Our efforts have truly been impactful on the team and our FIRST community. We really are “more than just robots.”

Woodie Flowers submission 2020

Triple Helix students are proud to publish this Woodie Flowers Award nominating essay for our mentor Wendy Bretton.

Wendy Bretton first joined Triple Helix four years ago as a software mentor, but her impact on the team has been much larger than that. As a professional software engineer for over 20 years, Mrs. Bretton has an incredible amount of knowledge that she is willing to share with both students and mentors alike. She has created an atmosphere on the software subteam where everyone’s input is valuable. Because of this, it is rare to see Mrs. Bretton without at least one or two students by her side. She is constantly encouraging members to take on different tasks and learn more.

Mrs. Bretton has always been devoted to promoting STEM, even long before she joined Triple Helix. As a mother of two, when her kids were in elementary school she heard about FLL, and after finding out that no one at their school wanted to start a team, she started one herself. This FLL team has been to state championships countless times and is still going strong. Mrs. Bretton even has her own website that shares a variety of STEM topics, activities, and ideas. She is often contacted by new parents asking how to get their children involved in STEM. Her devotion and dedication to promoting STEM has had a tremendous effect on those around her.

Interestingly enough, when Mrs. Bretton first joined Triple Helix, she was not expecting to become the software lead, however, she quickly became an asset to the team by taking over the lead position when the previous software mentor left. Not only did she keep the software subteam afloat, but she implemented a structured, well-documented framework that allows students to begin contributing from day one by following procedures shared in Google Keep notes. Mrs. Bretton focuses on ensuring that every student has an equal opportunity to participate. Carson, one of the youngest members on the team says, “Mrs. Bretton makes sure everyone has a task regardless of their experience level.”

Mrs. Bretton strives to ensure that all students are able to express their creativity. She encourages teamwork throughout the subteam, and because of this, students are often found working together on the code. Long after a meeting ends, Mrs. Bretton will be looking over all of the altered code and integrating it into a stable baseline so that testing can start at the next meeting. This system guarantees that all the students can actively participate in writing the code. She even managed to implement this practice with last year’s robot – the most complicated robot the team has made.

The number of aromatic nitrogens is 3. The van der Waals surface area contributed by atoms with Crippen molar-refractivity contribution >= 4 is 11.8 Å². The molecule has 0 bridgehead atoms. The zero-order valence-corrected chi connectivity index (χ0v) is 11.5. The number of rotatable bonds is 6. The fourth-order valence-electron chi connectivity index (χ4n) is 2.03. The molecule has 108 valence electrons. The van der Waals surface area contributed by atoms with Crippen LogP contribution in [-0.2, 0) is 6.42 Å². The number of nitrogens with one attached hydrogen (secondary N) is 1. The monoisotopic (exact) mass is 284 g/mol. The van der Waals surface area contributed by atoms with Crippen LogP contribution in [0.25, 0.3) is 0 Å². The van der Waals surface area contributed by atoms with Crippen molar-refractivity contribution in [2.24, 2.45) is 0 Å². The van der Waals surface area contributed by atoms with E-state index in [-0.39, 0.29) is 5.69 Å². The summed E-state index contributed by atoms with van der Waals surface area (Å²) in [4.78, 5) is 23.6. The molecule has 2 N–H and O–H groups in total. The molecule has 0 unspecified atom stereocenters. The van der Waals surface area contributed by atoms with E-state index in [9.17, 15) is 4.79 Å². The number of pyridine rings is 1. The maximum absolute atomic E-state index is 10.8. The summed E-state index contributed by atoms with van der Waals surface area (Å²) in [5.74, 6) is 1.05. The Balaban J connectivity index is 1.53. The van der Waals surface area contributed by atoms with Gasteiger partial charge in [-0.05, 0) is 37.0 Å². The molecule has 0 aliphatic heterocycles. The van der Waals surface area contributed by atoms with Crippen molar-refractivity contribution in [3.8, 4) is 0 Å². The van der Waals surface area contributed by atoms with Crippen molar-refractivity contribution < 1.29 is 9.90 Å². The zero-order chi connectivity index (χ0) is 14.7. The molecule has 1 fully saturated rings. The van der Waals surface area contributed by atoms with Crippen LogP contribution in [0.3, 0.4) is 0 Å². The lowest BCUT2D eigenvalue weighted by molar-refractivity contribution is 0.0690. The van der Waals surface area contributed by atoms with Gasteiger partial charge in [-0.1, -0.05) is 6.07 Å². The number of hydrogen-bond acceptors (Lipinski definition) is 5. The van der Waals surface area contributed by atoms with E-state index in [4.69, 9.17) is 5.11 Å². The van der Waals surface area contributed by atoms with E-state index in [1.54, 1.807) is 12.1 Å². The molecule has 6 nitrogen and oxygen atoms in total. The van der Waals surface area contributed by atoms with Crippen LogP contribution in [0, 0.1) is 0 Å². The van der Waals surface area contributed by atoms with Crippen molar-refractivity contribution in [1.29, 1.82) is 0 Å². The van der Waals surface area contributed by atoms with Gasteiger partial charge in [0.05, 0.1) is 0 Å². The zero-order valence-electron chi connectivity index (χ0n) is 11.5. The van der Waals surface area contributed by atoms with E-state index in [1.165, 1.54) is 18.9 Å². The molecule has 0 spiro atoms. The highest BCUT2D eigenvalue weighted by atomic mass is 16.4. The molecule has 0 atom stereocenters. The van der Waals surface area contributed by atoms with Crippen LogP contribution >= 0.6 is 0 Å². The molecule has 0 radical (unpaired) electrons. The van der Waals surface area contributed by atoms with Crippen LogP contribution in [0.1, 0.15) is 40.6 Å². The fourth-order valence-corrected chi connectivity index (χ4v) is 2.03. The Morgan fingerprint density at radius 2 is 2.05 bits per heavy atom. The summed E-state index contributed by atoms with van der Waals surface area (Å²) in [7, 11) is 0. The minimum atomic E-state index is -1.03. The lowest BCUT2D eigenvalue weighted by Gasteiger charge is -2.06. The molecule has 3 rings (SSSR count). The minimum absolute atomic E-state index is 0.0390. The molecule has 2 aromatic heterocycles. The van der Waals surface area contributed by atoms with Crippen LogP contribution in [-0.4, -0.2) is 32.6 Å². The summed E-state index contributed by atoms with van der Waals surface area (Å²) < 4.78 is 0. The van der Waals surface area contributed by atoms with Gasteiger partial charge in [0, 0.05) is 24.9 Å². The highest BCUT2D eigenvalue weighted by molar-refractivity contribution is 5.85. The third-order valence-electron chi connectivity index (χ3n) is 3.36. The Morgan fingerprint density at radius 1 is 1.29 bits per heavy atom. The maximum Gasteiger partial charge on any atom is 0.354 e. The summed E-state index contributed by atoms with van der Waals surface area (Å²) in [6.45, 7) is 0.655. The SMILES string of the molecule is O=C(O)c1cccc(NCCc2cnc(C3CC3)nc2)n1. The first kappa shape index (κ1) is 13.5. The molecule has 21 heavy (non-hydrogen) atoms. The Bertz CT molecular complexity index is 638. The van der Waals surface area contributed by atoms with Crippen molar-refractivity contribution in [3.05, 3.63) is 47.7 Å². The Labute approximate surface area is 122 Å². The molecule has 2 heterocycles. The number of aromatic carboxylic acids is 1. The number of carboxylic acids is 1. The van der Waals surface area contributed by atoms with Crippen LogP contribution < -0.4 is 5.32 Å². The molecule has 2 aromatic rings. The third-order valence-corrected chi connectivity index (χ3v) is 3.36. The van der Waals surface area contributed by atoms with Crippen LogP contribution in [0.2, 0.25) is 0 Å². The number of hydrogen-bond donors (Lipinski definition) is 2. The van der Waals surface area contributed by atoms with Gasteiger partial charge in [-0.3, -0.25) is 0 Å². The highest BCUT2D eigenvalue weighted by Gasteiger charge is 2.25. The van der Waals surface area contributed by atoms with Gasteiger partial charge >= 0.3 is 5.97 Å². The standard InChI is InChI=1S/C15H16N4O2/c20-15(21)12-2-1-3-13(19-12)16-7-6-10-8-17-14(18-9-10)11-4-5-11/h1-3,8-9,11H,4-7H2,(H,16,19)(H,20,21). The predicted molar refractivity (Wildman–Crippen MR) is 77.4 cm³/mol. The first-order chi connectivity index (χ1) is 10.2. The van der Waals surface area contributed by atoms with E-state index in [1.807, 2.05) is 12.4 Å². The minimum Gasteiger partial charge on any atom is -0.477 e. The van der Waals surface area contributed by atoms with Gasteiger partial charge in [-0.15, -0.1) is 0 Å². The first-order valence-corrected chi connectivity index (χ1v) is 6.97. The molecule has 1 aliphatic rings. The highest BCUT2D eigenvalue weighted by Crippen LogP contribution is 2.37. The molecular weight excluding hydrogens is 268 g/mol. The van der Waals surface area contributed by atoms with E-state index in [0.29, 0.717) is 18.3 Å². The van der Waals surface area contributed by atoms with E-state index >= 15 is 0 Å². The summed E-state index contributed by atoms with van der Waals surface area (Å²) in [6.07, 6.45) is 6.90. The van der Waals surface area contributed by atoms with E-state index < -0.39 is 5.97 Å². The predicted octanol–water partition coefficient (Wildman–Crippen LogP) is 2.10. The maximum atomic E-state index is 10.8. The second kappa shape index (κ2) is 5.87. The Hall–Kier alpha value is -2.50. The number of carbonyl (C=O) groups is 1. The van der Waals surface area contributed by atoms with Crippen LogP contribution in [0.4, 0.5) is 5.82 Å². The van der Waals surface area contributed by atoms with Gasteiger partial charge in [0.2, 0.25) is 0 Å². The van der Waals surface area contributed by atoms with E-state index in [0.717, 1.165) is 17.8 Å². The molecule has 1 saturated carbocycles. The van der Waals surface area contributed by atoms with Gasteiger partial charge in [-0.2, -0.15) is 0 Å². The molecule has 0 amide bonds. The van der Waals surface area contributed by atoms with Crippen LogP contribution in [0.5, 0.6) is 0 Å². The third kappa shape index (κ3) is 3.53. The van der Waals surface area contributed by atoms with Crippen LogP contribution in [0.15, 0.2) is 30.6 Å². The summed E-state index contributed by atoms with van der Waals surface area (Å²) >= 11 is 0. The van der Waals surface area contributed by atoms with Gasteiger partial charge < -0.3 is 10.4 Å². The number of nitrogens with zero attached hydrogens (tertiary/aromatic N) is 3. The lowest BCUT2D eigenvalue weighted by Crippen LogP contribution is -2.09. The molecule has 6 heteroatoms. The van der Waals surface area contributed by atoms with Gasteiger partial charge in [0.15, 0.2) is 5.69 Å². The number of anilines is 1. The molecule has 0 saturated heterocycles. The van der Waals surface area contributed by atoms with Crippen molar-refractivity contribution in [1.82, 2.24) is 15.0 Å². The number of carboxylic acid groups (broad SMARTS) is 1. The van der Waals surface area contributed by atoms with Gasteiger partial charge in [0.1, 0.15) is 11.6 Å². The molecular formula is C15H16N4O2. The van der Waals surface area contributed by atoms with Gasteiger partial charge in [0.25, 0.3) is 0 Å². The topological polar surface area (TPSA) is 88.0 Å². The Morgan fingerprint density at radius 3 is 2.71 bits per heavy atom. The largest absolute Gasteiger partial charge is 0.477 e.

In conclusion, Mrs. Bretton is more than just the team’s software mentor. She not only works alongside the students, but also provides life advice, support, and even rides to meetings. Liz, one of the team’s alumni, states, “Her positive energy truly bleeds out into everything that she does.” To sum it up, Mrs. Bretton’s passion for promoting STEM has created many lifelong learners, gracious professionals, and thoughtful citizens who continue to be active in the STEM community.

Chairman’s Award submission 2019

Triple Helix is proud to publish this essay as part of our submission for the 2019 FIRST Robotics Competition Chairman’s Award.

Triple Helix has been a leader of the Hampton Roads (HR) community since 2008. Since then we’ve worked tirelessly to spread the values of FIRST and to increase interest in STEM in our region. During the past five years, we’ve forged new connections between our FIRST team and the VA Peninsula at over 90 community and sponsor-hosted events, encouraging others to join the FIRST community.

Rumble in the Roads, the annual off-season competition we operate with partner teams 5957 and 1610, is our largest STEM outreach event. Since 2014, we’ve attracted an average of 30 teams from VA, NC, and MD and 300 visitors, including students, parents, mentors, and government figures such as the school’s superintendent and the Vice Mayor of Newport News. This event is an opportunity for teams to practice and train new students before the start of the next build season. In 2018 we supported rookie teams 7429, 7675, and 7715, helping them prepare for the following FRC season by waiving their Rumble competition fees and partnering them with veterans who shared their experience and resources like their drive teams, pit crews, and drivetrains.